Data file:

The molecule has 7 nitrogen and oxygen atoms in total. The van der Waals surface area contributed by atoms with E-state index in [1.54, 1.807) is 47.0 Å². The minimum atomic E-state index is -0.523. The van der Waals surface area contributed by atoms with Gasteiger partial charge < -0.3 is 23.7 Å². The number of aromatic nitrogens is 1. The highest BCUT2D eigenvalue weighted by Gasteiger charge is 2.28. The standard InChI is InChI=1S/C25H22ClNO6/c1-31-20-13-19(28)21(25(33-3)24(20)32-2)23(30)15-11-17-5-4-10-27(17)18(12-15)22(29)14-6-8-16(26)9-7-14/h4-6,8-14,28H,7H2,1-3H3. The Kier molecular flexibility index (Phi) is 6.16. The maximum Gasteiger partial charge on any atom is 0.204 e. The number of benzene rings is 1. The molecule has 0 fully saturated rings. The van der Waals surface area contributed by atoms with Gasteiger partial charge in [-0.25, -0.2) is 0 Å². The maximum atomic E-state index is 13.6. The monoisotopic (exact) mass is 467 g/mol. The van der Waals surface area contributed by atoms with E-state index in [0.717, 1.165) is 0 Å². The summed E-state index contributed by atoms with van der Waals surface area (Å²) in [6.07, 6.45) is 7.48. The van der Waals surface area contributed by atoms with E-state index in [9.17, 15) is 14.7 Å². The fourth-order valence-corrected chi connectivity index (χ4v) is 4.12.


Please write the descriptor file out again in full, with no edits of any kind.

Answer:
The molecule has 7 nitrogen and oxygen atoms in total. The van der Waals surface area contributed by atoms with E-state index in [1.54, 1.807) is 47.0 Å². The minimum atomic E-state index is -0.523. The van der Waals surface area contributed by atoms with Gasteiger partial charge < -0.3 is 23.7 Å². The number of aromatic nitrogens is 1. The highest BCUT2D eigenvalue weighted by Gasteiger charge is 2.28. The standard InChI is InChI=1S/C25H22ClNO6/c1-31-20-13-19(28)21(25(33-3)24(20)32-2)23(30)15-11-17-5-4-10-27(17)18(12-15)22(29)14-6-8-16(26)9-7-14/h4-6,8-14,28H,7H2,1-3H3. The Kier molecular flexibility index (Phi) is 6.16. The maximum Gasteiger partial charge on any atom is 0.204 e. The number of benzene rings is 1. The molecule has 0 fully saturated rings. The van der Waals surface area contributed by atoms with Gasteiger partial charge in [-0.25, -0.2) is 0 Å². The maximum atomic E-state index is 13.6. The monoisotopic (exact) mass is 467 g/mol. The van der Waals surface area contributed by atoms with E-state index in [0.717, 1.165) is 0 Å². The summed E-state index contributed by atoms with van der Waals surface area (Å²) in [6.07, 6.45) is 7.48. The van der Waals surface area contributed by atoms with E-state index in [9.17, 15) is 14.7 Å². The fourth-order valence-corrected chi connectivity index (χ4v) is 4.12.